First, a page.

Tuesday, March 03, 2015

Georgette Heyer throws shade via FB header of the week from Women Writing Women

Oh, snap. Feel free to steal this perfectly sized meme for your FB cover. Just click to expand and right click to save. And don't miss out on this amazing box set offer from Women Writing Women!

Sunday, March 01, 2015

'Scuse me while I call BS on this article about Creative Writing MFA programs

Several of my Facebook friends have recently shared Ryan Boudinot's recent article in The Stranger: "Things I can say about creative writing MFA programs now that I no longer teach one."

I understand why people praise him for his brave honesty, but if I'm to be equally candid, I gotta call BS on most of this, and I don't have time to post comments every time I see this thing, so here goes:

I’m not an MFA or MFA instructor; I’m a working author and ghostwriter whose resumé includes several NYT bestsellers, all the preferred critical kudos and thousands of hours as a book doctor and editor. I’m not rich or famous, but I’ve dedicated 20 years to the art of writing, and for most of that time, I've made an excellent living practicing the craft I love.

People like this guy do such a grave disservice to aspiring writers who invest thousands of dollars and years of their lives to learning the craft of writing.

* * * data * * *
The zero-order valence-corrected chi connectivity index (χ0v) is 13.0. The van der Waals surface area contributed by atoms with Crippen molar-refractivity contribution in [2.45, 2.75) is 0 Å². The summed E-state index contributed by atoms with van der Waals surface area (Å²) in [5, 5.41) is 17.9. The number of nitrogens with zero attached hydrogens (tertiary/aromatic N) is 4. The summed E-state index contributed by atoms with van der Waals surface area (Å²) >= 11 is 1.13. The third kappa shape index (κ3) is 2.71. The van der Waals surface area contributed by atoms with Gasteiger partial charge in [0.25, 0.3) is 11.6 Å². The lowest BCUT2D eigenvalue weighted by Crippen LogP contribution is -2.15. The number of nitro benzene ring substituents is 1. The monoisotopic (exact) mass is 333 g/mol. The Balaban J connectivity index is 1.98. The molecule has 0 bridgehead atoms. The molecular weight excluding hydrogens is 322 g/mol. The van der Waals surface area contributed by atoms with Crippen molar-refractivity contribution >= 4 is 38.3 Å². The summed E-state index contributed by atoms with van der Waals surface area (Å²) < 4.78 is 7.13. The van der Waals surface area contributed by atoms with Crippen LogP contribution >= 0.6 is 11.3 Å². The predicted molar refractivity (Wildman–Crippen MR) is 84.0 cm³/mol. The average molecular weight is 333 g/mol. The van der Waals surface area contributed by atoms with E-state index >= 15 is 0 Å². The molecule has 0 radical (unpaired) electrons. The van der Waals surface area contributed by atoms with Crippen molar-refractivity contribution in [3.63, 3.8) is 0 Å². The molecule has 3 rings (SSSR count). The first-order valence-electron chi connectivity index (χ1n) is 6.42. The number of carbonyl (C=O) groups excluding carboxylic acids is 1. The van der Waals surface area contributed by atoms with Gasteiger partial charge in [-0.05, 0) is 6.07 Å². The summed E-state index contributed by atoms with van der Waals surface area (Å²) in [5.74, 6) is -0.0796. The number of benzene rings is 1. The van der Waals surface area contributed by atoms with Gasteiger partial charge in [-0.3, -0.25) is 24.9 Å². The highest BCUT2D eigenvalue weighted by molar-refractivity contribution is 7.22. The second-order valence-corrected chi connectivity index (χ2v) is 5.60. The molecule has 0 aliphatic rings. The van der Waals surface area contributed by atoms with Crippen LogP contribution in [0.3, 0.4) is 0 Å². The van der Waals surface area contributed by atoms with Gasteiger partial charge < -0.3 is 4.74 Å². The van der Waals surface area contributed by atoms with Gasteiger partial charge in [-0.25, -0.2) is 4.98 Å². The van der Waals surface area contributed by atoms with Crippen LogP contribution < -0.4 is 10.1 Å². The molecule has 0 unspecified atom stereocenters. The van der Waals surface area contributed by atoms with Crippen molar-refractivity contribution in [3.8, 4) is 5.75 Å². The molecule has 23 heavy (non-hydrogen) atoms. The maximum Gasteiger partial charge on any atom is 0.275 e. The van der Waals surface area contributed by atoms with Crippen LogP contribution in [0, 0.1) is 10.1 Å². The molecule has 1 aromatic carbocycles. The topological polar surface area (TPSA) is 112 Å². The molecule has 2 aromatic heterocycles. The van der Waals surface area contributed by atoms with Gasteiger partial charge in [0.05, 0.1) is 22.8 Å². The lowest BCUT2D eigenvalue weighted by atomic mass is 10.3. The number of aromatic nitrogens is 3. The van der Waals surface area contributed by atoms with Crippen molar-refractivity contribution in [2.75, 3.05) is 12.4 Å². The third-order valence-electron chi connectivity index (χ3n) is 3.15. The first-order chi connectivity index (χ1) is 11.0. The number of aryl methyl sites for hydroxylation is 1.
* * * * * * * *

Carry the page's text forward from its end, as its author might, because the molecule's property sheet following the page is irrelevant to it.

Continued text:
First, Boudinot says: “The vast majority of my students were hardworking, thoughtful people devoted to improving their craft despite having nothing interesting to express and no interesting way to express it. My hope for them was that they would become better readers.”

Does that mean “nothing of interest” to him? Or does he feel qualified to judge what is or is not of interest to millions of other people? And if his hope for the “vast majority” of students is the modest wish for them to be better readers, they got ripped off and so did the passionate educator who could have filled this position.

Then there’s this ridiculous assertion: “If you didn't decide to take writing seriously by the time you were a teenager, you're probably not going to make it.”

While I was a teenager and 20-something, I was a talented dabbler, not a serious writer. I worked as a waitress, factory cog, busker, grocery checker and the person who scrubbed the floors and walls of the little private booths in a coin-operated porn theater. I hopped freights and smoked pot, played guitar, hitchhiked around the US, spent a couple years as an all-night disc jockey on an old-school album rock station, lived on a fire tower in the Northern California wilderness, married the love of my life and had two babies.

I started writing seriously while I was in chemo at age 32. My first novel was published by MacAdam-Cage when I was 35, and despite my being so inexcusably tardy to the party, I’ve since been published by Random House, HarperCollins, Simon & Schuster, Penguin, Hyperion and Hachett. I also learned everything I could about indie publishing and launched my own digital imprint.

I believe my life experiences make me a better writer than I would have been if I’d devoted the first half of my life to academic circle-jerking. Many, many stellar authors—not just a few “notable exceptions”—came to the profession as fully grown ass folk.